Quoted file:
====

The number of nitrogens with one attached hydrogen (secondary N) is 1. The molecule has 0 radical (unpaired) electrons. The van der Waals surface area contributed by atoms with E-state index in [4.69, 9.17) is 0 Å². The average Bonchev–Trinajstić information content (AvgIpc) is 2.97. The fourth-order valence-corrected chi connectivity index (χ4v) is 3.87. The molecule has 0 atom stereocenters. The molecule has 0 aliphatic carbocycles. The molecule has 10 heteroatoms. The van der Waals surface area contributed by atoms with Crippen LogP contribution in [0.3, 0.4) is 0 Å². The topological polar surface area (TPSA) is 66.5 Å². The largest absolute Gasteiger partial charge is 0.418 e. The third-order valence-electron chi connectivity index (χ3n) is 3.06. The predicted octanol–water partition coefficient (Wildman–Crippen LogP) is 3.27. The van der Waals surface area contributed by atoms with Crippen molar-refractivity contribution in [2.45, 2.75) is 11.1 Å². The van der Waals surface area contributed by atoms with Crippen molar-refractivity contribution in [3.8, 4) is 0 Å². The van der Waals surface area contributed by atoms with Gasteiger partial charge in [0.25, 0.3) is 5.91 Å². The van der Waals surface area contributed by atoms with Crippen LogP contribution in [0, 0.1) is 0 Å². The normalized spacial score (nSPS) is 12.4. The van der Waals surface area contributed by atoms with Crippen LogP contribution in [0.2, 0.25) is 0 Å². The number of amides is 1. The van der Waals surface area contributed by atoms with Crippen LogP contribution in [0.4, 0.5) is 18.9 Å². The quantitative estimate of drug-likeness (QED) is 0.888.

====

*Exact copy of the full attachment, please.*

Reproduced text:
The number of nitrogens with one attached hydrogen (secondary N) is 1. The molecule has 0 radical (unpaired) electrons. The van der Waals surface area contributed by atoms with E-state index in [4.69, 9.17) is 0 Å². The average Bonchev–Trinajstić information content (AvgIpc) is 2.97. The fourth-order valence-corrected chi connectivity index (χ4v) is 3.87. The molecule has 0 atom stereocenters. The molecule has 0 aliphatic carbocycles. The molecule has 10 heteroatoms. The van der Waals surface area contributed by atoms with Crippen LogP contribution in [0.3, 0.4) is 0 Å². The topological polar surface area (TPSA) is 66.5 Å². The largest absolute Gasteiger partial charge is 0.418 e. The third-order valence-electron chi connectivity index (χ3n) is 3.06. The predicted octanol–water partition coefficient (Wildman–Crippen LogP) is 3.27. The van der Waals surface area contributed by atoms with Crippen molar-refractivity contribution in [2.45, 2.75) is 11.1 Å². The van der Waals surface area contributed by atoms with Crippen molar-refractivity contribution in [3.8, 4) is 0 Å². The van der Waals surface area contributed by atoms with Gasteiger partial charge in [0.25, 0.3) is 5.91 Å². The van der Waals surface area contributed by atoms with Crippen LogP contribution in [0, 0.1) is 0 Å². The normalized spacial score (nSPS) is 12.4. The van der Waals surface area contributed by atoms with Crippen LogP contribution in [0.2, 0.25) is 0 Å². The number of amides is 1. The van der Waals surface area contributed by atoms with Crippen LogP contribution in [0.4, 0.5) is 18.9 Å². The quantitative estimate of drug-likeness (QED) is 0.888.